In the second, published in the American Journal of Nutrition, researchers found that women who consumed the most high-fat dairy products had an 8% reduced risk of being overweight or obese.

This could be because dairy fats help improve the ability of the liver and muscles to break down sugar from food. Or it may be that microbes found in high-fat dairy foods such as cheese improve the body’s response to insulin. But also, since eating more fat offers satiety, it could be that participants just ate fewer carbs and less sugar.

Sugar and refined carbs act as fillers for the absence of fat. The thing is, sugar and carbs support inflammation in the body. Inflammation in the body fuels chronic disease: gum disease, tooth decay, diabetes, heart disease, stroke, Alzheimer’s, depression, cancer.

And truth be told, your body needs fat – for energy, for proper brain function, for transporting and storing fat-soluble vitamins, cell function, hormone formation, and more.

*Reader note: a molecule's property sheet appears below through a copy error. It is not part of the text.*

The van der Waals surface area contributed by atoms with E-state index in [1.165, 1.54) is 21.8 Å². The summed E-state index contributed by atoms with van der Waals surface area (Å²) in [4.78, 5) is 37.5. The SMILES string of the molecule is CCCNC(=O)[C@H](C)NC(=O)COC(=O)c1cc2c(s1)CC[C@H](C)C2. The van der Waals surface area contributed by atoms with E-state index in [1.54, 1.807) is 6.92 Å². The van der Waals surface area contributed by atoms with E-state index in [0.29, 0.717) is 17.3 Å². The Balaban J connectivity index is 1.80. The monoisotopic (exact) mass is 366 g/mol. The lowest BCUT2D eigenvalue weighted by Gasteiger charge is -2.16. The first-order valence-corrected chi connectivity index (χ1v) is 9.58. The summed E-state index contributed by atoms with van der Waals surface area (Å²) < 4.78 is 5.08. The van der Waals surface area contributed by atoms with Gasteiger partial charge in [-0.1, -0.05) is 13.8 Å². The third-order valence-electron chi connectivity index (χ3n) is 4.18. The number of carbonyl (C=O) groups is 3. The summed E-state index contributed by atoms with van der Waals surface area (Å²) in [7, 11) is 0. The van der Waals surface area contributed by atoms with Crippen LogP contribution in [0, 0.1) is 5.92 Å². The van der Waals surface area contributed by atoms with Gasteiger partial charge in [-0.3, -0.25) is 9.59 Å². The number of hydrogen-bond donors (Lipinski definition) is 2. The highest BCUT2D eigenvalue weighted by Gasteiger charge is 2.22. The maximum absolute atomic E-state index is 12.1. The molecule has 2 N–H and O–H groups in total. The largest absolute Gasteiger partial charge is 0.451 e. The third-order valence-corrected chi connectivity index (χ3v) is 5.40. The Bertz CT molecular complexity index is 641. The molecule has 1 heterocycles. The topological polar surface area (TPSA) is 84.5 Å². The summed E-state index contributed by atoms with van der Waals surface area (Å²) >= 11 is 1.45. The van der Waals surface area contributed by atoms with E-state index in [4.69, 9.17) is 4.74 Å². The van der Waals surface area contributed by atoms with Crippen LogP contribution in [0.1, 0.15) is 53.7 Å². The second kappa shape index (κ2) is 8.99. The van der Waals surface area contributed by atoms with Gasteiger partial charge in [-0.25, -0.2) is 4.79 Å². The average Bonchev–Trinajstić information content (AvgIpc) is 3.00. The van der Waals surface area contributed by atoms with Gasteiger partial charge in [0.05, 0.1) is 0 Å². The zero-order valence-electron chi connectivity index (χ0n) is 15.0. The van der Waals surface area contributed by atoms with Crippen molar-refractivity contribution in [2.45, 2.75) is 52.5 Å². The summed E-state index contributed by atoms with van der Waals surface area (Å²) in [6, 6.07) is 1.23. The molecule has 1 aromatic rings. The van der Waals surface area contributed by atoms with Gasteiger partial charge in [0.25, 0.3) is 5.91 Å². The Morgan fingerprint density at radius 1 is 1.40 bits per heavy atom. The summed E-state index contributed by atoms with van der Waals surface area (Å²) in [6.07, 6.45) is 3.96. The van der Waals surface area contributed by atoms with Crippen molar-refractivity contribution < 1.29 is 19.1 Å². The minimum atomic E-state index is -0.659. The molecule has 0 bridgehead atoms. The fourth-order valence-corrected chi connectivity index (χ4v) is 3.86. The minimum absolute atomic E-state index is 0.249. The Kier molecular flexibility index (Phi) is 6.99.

Contrary to the accepted view, which is not scientifically based, saturated fats do not clog arteries or cause heart disease. In fact, the preferred food for the heart is saturated fat; and saturated fats lower a substance called Lp(a), which is a very accurate marker for proneness to heart disease.

Saturated fats play many important roles in the body chemistry. They strengthen the immune system and are involved in inter-cellular communication, which means they protect us against cancer. They help the receptors on our cell membranes work properly, including receptors for insulin, thereby protecting us against diabetes. The lungs cannot function without saturated fats, which is why children given butter and full-fat milk suffer less often from asthma than children given reduced-fat milk and margarine. Saturated fats are also involved in kidney function and hormone production.